Managing the re-opening of the British economy meant phasing out the ease of the lockdown into three steps. The first phase has seen non-essential workers going back to work (construction industry for instance). In the second phase primary schools re-opened and non-essential retailers were allowed to trade from the 15th of June. And in the third phase, starting Saturday 4th July, the Prime Minister announced that pubs, restaurants and hairdressers were be able to reopen. However, beauty salons were still prohibited to welcome back customers.

After an agonising wait for salon owners, the British government eventually allowed nail bars, spas and beauticians to go back into business as of July 13th, but some treatments will NOT be permitted such as:

- Face waxing, sugaring or threading services;
- Facial treatments;
- Advanced facial technical (electrical or mechanical);
- Eyelash treatments;
- Make-up application;
- Dermarolling;
- Dermaplaning;
- Microblading;
- Electrolysis on the face;
- Eyebrow treatments. [1]

Millie Kendall MBE, CEO of the British Beauty Council

Millie Kendall MBE, CEO of the British Beauty Council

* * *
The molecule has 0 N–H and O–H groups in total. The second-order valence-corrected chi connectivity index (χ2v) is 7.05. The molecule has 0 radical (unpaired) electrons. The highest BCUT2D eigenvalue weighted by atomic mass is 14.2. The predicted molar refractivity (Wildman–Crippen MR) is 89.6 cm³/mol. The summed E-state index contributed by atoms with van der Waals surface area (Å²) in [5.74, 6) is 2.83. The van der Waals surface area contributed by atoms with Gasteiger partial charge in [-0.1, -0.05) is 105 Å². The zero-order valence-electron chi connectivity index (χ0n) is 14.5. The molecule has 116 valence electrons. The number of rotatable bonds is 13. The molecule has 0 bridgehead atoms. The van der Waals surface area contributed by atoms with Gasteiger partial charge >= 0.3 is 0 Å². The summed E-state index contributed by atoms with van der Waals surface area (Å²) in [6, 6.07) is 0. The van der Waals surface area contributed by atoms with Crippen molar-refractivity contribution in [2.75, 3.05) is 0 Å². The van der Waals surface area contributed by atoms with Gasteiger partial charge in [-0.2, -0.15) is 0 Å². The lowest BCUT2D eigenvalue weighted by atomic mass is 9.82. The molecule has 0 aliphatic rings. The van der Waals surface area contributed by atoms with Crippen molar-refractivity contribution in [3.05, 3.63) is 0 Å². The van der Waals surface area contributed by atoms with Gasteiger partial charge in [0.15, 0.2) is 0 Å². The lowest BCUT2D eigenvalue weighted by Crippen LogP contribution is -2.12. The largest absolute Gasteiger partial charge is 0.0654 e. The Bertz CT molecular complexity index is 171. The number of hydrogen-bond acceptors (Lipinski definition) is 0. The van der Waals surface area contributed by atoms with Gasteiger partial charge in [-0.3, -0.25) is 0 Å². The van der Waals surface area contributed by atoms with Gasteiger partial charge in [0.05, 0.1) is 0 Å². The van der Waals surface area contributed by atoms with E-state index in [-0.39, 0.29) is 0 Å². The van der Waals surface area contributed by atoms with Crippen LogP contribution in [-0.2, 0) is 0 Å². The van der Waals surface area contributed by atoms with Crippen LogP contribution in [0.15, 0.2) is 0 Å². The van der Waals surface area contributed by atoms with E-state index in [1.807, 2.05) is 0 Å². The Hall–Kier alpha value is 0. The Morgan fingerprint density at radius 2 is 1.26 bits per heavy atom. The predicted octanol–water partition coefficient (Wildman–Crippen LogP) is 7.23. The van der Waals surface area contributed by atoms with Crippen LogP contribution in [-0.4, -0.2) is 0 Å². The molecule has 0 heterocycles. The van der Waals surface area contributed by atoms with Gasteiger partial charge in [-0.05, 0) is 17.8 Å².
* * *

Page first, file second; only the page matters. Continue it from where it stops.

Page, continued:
The UK government emphasises that treatments or services provided in the ‘high risk zone’ directly in front of the client’s face are the most risky in terms of catching or spreading the virus.

The British Beauty Council has been campaigning for the re-opening and has released a series of content to help the beauty industry during the lockdown, including the CTPA guidance’s for in-store testers and cosmetic counters, a webinar explaining the latest guidelines for salon owners, but also a Template letter to send to local MP for the Reopening of the Beauty, Spa and Wellness Industry.

The decision to broaden the scope of available hair and beauty services will allow many more beauty professionals to get back to work and will also allow customers to benefit from a range of beauty treatments which can be carried out safely for both client and practitioner. It’s a positive step, but we are still only part of the way there. We will keep working closely with governing bodies and supporting everyone in beauty until we are able to achieve the fully-reinvigorated beauty industry we all want,” says, Millie Kendall MBE, CEO of the British Beauty Council.

The beauty industry brings a £28.4 to the British GDP, and 590 500 jobs which equates to ONE in every 60 jobs in the UK economy [2] and the British Beauty Council hope that the contribution of beauty to the overall re-dynamisation of the economy will be very positive.